The people of Israel are being besieged by rockets day and night with no end in sight. Too many families are grieving lost children and relatives, while two hundred families are worrying day and night over the plight of their loved ones being held hostage by the Hamas terrorists. In addition to the pain and suffering there is also the awful unknown. How long will this war go on? How long until we reunite with our loved ones being held as prisoners? The unknown itself is also torture. Does the Torah have anything to say about this? It certainly does.
In Parshat Noach that we read this week, the Torah shares with us the details that led up to the flood, the horrors of the flood, and what life was like after the flood. We know G-d commands Noach and his family to board the ark and take representatives of all the animal species with them together with enough food for all the animals during the voyage. The Torah tells us what the ark looked like, the length, width, and height of the ark; yet, the Torah does not spell out for us clearly what the mood on the ark was like. How did Noach, his wife and his kids manage the year on the ark? How difficult was it when they had no idea how long they would need to stay on board? And what did they do to pass the time? There were no iPhones, Play Stations, or even chess boards at that time! The Midrash provides some insight into the matter.
Midrash Rabbah 33:3
וַיִּזְכֹּר אֱלֹהם אֶת נֹחַ, מַה זְּכִירָה נִזְכַּר לוֹ שֶׁזָּן וּפִרְנֵס אוֹתָם כָּל שְׁנֵים עָשָׂר חֹדֶשׁ בַּתֵּבָה,
G-d remembered Noach, what exactly did G-d remember? That Noach sustained and supported every animal on board the ark for twelve months day and night.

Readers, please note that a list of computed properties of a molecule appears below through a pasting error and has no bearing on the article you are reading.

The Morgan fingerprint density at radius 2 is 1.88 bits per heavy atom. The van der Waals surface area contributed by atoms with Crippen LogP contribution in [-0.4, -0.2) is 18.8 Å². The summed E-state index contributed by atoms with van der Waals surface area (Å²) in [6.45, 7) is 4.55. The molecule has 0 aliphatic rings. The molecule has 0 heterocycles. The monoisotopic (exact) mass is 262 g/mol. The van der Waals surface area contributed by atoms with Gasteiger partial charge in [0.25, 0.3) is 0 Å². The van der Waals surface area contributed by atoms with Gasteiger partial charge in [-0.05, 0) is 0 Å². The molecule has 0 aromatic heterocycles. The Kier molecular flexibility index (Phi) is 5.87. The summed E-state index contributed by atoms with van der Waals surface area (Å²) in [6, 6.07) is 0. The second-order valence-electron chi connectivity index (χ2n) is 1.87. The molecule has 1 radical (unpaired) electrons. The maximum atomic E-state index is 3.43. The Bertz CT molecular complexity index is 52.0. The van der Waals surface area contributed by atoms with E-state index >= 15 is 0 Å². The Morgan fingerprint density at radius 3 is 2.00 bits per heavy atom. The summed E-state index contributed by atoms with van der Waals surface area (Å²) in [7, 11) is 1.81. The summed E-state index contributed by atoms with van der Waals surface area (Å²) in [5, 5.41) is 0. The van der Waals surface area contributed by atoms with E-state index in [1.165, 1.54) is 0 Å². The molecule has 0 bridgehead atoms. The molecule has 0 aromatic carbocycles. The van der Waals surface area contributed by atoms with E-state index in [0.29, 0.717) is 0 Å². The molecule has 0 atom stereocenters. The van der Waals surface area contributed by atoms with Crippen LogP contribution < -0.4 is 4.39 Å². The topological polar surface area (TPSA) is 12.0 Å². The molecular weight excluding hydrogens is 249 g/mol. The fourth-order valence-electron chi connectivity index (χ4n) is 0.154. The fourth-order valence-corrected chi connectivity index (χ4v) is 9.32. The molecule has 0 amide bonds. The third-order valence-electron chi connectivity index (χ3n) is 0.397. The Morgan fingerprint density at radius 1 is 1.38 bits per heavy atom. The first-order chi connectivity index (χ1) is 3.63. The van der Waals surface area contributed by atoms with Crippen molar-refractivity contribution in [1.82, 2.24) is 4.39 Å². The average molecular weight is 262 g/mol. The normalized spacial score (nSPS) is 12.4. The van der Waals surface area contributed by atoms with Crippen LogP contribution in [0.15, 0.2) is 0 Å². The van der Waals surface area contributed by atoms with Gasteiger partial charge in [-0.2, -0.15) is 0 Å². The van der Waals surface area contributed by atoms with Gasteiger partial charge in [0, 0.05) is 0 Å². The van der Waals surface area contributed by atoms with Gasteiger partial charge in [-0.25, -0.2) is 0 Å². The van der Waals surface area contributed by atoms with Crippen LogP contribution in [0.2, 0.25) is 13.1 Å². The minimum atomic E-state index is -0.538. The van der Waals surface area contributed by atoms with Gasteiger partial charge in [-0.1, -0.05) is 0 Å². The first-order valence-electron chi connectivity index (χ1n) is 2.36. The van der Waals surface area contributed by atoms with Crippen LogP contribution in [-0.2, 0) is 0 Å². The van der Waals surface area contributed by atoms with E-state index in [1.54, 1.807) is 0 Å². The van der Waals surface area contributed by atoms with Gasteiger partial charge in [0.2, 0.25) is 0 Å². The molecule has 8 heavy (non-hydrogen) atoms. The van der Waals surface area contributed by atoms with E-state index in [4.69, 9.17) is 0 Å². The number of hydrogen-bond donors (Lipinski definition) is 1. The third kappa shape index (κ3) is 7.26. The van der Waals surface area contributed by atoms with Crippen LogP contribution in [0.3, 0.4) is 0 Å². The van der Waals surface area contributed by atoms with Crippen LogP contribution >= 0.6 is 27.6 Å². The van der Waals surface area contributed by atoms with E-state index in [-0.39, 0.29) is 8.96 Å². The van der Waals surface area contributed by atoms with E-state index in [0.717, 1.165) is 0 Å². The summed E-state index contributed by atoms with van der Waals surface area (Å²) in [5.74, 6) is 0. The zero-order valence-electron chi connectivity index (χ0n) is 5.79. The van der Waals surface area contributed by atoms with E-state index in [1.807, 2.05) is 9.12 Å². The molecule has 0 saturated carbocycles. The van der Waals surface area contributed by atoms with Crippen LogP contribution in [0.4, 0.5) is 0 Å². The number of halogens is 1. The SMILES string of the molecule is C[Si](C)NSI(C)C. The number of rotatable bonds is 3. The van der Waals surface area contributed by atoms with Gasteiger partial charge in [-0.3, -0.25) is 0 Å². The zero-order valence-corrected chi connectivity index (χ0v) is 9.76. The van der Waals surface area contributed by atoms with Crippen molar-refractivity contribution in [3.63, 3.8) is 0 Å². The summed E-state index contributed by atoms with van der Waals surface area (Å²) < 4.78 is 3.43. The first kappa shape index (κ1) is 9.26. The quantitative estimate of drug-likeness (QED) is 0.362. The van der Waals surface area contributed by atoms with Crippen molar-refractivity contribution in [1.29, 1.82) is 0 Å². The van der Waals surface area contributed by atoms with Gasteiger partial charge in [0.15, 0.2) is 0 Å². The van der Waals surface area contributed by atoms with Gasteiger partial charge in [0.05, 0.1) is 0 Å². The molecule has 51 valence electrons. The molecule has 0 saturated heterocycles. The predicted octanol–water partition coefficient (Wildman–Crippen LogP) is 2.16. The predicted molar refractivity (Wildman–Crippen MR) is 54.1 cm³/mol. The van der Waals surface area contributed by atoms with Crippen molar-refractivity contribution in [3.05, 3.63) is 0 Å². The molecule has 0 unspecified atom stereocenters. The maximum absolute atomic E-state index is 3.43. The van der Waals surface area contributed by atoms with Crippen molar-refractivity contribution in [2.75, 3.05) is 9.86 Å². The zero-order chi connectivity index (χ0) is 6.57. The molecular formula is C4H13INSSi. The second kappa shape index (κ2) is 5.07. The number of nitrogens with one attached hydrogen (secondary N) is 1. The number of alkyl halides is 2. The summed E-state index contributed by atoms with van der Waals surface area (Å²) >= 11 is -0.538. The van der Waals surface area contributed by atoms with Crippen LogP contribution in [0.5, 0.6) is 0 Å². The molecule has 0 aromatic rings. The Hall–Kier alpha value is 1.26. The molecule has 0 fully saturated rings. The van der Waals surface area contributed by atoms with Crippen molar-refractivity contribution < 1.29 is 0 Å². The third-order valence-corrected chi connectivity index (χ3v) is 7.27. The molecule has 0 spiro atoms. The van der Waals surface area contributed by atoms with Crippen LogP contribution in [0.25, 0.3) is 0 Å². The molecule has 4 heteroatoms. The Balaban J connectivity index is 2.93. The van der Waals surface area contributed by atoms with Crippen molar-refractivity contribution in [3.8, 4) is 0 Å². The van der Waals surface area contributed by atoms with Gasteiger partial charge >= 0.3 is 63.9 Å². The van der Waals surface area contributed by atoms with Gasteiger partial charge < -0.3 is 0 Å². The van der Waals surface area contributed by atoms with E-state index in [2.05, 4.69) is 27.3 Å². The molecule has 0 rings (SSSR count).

The Talmud explains that for an entire year Noach did not sleep because he was taking care of all the animals 24/7. Some animals eat during the day and some at night. Some animals eat multiple times a day, and some less frequently. Noach constantly practiced chesed, which means kindness; and because of this, he was saved with his family from the flood and able to descend from the ark and start life anew.
People want to know what they can do during this challenging time of war in Israel against the Hamas terrorists. We learn from Noach that a great thing to do during difficult times is chesed. Kindness is contagious and brings light into an otherwise dark environment.
Over the last weeks since the war began, we have seen great chesed expressed around the Jewish world. Lots of time, money, and resources have been dedicated towards our brothers and sisters in Israel. By doing so, we pray that we will all be able to descend from the ark of war and into a world of peace and blessings.
Rabbi Ephraim Epstein
Community Scholar in Residence